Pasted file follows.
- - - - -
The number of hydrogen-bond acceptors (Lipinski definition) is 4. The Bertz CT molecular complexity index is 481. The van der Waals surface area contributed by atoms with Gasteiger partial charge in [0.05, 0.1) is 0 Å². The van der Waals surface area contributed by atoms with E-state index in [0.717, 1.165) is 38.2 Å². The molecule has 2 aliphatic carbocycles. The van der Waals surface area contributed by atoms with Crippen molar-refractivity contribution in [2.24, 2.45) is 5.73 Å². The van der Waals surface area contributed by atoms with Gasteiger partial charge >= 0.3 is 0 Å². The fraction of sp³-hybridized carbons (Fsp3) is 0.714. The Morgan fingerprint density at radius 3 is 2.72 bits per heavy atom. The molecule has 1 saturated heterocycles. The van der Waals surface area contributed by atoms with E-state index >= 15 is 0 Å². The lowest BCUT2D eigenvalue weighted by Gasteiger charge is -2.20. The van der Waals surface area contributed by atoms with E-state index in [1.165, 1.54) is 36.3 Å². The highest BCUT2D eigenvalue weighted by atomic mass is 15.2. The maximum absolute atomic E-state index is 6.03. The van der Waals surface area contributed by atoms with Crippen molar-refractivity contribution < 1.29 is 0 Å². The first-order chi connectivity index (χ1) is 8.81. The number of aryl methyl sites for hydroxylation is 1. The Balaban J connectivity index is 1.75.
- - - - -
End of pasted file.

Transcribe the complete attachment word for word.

The number of hydrogen-bond acceptors (Lipinski definition) is 4. The Bertz CT molecular complexity index is 481. The van der Waals surface area contributed by atoms with Gasteiger partial charge in [0.05, 0.1) is 0 Å². The van der Waals surface area contributed by atoms with E-state index in [0.717, 1.165) is 38.2 Å². The molecule has 2 aliphatic carbocycles. The van der Waals surface area contributed by atoms with Crippen molar-refractivity contribution in [2.24, 2.45) is 5.73 Å². The van der Waals surface area contributed by atoms with Gasteiger partial charge >= 0.3 is 0 Å². The fraction of sp³-hybridized carbons (Fsp3) is 0.714. The Morgan fingerprint density at radius 3 is 2.72 bits per heavy atom. The molecule has 1 saturated heterocycles. The van der Waals surface area contributed by atoms with E-state index >= 15 is 0 Å². The lowest BCUT2D eigenvalue weighted by Gasteiger charge is -2.20. The van der Waals surface area contributed by atoms with E-state index in [1.165, 1.54) is 36.3 Å². The highest BCUT2D eigenvalue weighted by atomic mass is 15.2. The maximum absolute atomic E-state index is 6.03. The van der Waals surface area contributed by atoms with Crippen molar-refractivity contribution < 1.29 is 0 Å². The first-order chi connectivity index (χ1) is 8.81. The number of aryl methyl sites for hydroxylation is 1. The Balaban J connectivity index is 1.75.